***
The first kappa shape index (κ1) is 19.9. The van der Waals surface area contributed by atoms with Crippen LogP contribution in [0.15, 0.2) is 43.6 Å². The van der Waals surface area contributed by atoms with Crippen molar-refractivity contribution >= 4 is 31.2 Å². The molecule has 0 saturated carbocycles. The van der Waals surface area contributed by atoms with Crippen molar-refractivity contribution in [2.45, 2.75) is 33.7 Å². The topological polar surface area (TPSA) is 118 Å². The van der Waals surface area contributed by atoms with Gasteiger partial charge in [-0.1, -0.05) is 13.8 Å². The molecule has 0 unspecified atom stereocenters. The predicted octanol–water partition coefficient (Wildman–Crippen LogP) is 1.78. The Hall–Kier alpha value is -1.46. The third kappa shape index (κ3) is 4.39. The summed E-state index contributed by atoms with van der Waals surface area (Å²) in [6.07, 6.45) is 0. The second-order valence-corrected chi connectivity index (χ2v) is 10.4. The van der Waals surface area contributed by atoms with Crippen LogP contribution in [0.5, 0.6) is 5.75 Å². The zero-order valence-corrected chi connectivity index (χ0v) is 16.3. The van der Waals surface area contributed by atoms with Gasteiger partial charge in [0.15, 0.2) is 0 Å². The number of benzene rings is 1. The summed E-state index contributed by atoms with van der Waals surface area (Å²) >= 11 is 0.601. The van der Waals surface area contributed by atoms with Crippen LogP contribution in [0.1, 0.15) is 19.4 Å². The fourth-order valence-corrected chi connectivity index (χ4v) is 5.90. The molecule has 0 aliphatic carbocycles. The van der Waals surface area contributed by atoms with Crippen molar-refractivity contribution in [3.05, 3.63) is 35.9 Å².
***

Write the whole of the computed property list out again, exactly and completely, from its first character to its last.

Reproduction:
The first kappa shape index (κ1) is 19.9. The van der Waals surface area contributed by atoms with Crippen LogP contribution in [0.15, 0.2) is 43.6 Å². The van der Waals surface area contributed by atoms with Crippen molar-refractivity contribution >= 4 is 31.2 Å². The molecule has 0 saturated carbocycles. The van der Waals surface area contributed by atoms with Crippen molar-refractivity contribution in [2.45, 2.75) is 33.7 Å². The topological polar surface area (TPSA) is 118 Å². The van der Waals surface area contributed by atoms with Gasteiger partial charge in [-0.1, -0.05) is 13.8 Å². The molecule has 0 unspecified atom stereocenters. The predicted octanol–water partition coefficient (Wildman–Crippen LogP) is 1.78. The Hall–Kier alpha value is -1.46. The third kappa shape index (κ3) is 4.39. The summed E-state index contributed by atoms with van der Waals surface area (Å²) in [6.07, 6.45) is 0. The second-order valence-corrected chi connectivity index (χ2v) is 10.4. The van der Waals surface area contributed by atoms with Crippen LogP contribution in [0.5, 0.6) is 5.75 Å². The zero-order valence-corrected chi connectivity index (χ0v) is 16.3. The van der Waals surface area contributed by atoms with Gasteiger partial charge in [0.15, 0.2) is 0 Å². The number of benzene rings is 1. The summed E-state index contributed by atoms with van der Waals surface area (Å²) >= 11 is 0.601. The van der Waals surface area contributed by atoms with Crippen LogP contribution in [0.1, 0.15) is 19.4 Å². The fourth-order valence-corrected chi connectivity index (χ4v) is 5.90. The molecule has 0 aliphatic carbocycles. The van der Waals surface area contributed by atoms with Crippen molar-refractivity contribution in [3.05, 3.63) is 35.9 Å².